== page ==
The Business Year

Pelegrí­n Castillo Semán

DOMINICAN REPUBLIC - Energy & Mining

Everyone’s A Winner

Minister of Energy and Mining, Dominican Republic

Bio

is the Minister of Energy and Mining. He assumed this position after a successful 20-year run in congress. He was part of the Commission of Jurors for Constitutional Reform, has been Vice-President of the Union of Latin American Political Parties (UPLA), and is currently the Vice-President of his political party, the Fuerza Nacional Progresista (FNP).

"The energy sector in the Dominican Republic must undergo major changes, especially in the electricity subsector."

What steps is the Ministry of Energy and Mining taking to help the Dominican Republic take full advantage of its mineral potential?

In many ways the Dominican Republic is a mini continent unto itself. It possesses an amazing diversity of renewable and nonrenewable resources, both metallic and non-metallic. We now have greater knowledge than before of our mineral potential, thanks to the System of Stabilization of Export Earnings from Mining Products (SYSMIN) Cooperation Programme of the EU, which provided us with multiple geological and resource-referenced maps, covering approximately 96% of the territory. It is a privilege for our geological service to hold so much information. As a newly-created ministry we are engaged in building our initial strength as defined by our strategic plan. As a key part of our agenda, we will seek to improve the overall management of the industry and the defense of public interests, raising the standards of regulation and control and increasing our arbitration capacity as a means of obtaining social licenses and attracting more qualified investments. We are integrating a highly qualified professional team and establishing partnerships with national and international institutions for the training of our human resources and establishing new standards for exceptional service for potential investors. In 2015, we hope to promote multi-sectorial consultation to improve the legitimacy of mining activities, and we hope to address important issues such as the definition of investment objectives, which must be financed with mining revenues. We must also finish the Extractive Industries Transparency Initiative (EITI) and establish a “win-win-win” strategy whereby the state wins, enterprises win, and so, too, do the communities. We are also engaged in reviewing and updating aspects as important as establishing the cost of exploration patents, expediting and providing further reliability to the Mining Cadastre, formalizing and adding value to small-scale and community mining, and simplifying legal proceedings of concessions with mining companies.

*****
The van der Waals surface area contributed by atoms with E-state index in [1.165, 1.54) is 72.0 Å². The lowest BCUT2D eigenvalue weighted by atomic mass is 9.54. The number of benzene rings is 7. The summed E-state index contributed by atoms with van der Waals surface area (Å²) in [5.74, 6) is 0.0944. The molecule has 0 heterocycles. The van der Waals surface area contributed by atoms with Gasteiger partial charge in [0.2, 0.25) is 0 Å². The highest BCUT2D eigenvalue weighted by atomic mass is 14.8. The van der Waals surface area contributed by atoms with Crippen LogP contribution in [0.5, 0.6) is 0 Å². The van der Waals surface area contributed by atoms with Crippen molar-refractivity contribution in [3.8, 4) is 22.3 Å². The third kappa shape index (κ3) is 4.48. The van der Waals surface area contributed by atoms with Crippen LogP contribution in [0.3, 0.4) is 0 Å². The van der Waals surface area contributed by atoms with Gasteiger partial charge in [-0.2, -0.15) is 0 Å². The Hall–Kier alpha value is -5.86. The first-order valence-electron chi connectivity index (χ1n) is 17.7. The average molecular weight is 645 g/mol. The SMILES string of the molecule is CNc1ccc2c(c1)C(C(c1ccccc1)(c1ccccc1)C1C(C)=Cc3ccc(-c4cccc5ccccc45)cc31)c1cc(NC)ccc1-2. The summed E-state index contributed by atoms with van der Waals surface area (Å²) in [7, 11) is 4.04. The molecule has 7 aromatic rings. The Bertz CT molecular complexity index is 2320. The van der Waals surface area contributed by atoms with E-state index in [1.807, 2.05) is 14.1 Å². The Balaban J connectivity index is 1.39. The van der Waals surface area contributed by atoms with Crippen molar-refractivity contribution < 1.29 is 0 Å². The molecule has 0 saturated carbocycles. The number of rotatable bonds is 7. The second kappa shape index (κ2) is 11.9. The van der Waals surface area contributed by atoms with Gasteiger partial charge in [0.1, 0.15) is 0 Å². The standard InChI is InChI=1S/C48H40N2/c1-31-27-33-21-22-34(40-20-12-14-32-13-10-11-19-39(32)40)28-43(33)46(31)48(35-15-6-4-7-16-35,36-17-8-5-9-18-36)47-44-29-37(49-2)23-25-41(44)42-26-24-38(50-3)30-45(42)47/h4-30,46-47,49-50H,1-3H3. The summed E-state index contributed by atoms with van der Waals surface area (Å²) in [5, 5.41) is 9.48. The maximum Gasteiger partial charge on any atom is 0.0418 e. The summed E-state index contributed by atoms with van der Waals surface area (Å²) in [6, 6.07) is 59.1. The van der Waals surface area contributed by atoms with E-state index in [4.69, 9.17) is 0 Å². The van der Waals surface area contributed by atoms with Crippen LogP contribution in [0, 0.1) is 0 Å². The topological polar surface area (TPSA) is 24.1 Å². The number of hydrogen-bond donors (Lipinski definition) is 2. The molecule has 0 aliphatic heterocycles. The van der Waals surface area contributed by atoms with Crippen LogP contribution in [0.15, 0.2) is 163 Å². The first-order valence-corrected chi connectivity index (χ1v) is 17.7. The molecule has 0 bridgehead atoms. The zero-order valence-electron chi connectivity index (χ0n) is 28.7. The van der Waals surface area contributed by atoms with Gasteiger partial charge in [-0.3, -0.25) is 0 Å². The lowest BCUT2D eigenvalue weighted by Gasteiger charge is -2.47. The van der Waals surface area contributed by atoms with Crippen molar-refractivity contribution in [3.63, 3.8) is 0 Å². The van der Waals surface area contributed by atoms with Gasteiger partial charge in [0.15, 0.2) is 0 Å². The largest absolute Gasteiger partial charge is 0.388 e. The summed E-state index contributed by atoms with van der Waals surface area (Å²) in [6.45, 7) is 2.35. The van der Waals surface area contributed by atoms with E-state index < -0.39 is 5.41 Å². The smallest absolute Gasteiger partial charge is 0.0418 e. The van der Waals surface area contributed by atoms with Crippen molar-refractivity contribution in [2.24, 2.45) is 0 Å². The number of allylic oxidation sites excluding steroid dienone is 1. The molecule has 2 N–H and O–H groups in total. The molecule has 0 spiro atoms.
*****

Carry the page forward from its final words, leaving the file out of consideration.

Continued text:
What initiatives is the Ministry undertaking to overcome expensive imported fossil fuels and an inability to purchase power from neighboring countries?

The Ministry promotes an energy security agenda that has a strategic goal: to reduce the dependency on imported fossil fuels, should we not achieve self-sufficiency. We are focused on simultaneously boosting oil exploration on land and at sea, and also on the state’s promotion of renewable energy. We are looking to promote partnerships with the business and industrial sectors, mainly as a tool for social inclusion in remote areas such as border and mountain communities. Hopefully by 2015, an effective energy efficiency policy will be put in place.